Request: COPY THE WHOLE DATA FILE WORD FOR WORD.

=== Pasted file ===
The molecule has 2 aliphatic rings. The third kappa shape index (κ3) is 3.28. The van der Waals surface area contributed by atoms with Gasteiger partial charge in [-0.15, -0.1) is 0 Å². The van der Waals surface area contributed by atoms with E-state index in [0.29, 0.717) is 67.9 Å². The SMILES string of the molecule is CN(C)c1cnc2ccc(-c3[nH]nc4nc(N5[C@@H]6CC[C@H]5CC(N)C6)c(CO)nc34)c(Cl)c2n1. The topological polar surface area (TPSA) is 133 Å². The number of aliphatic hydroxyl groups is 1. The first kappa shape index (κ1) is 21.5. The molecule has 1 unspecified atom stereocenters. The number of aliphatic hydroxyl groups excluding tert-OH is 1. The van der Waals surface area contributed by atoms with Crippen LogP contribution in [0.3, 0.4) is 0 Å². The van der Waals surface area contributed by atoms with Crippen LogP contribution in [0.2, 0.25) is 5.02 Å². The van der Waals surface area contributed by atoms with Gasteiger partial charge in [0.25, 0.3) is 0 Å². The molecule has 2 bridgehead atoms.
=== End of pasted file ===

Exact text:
The molecule has 2 aliphatic rings. The third kappa shape index (κ3) is 3.28. The van der Waals surface area contributed by atoms with Gasteiger partial charge in [-0.15, -0.1) is 0 Å². The van der Waals surface area contributed by atoms with E-state index in [0.29, 0.717) is 67.9 Å². The SMILES string of the molecule is CN(C)c1cnc2ccc(-c3[nH]nc4nc(N5[C@@H]6CC[C@H]5CC(N)C6)c(CO)nc34)c(Cl)c2n1. The topological polar surface area (TPSA) is 133 Å². The number of aliphatic hydroxyl groups is 1. The first kappa shape index (κ1) is 21.5. The molecule has 1 unspecified atom stereocenters. The number of aliphatic hydroxyl groups excluding tert-OH is 1. The van der Waals surface area contributed by atoms with Crippen LogP contribution in [0.3, 0.4) is 0 Å². The van der Waals surface area contributed by atoms with Crippen LogP contribution in [0.2, 0.25) is 5.02 Å². The van der Waals surface area contributed by atoms with Gasteiger partial charge in [0.25, 0.3) is 0 Å². The molecule has 2 bridgehead atoms.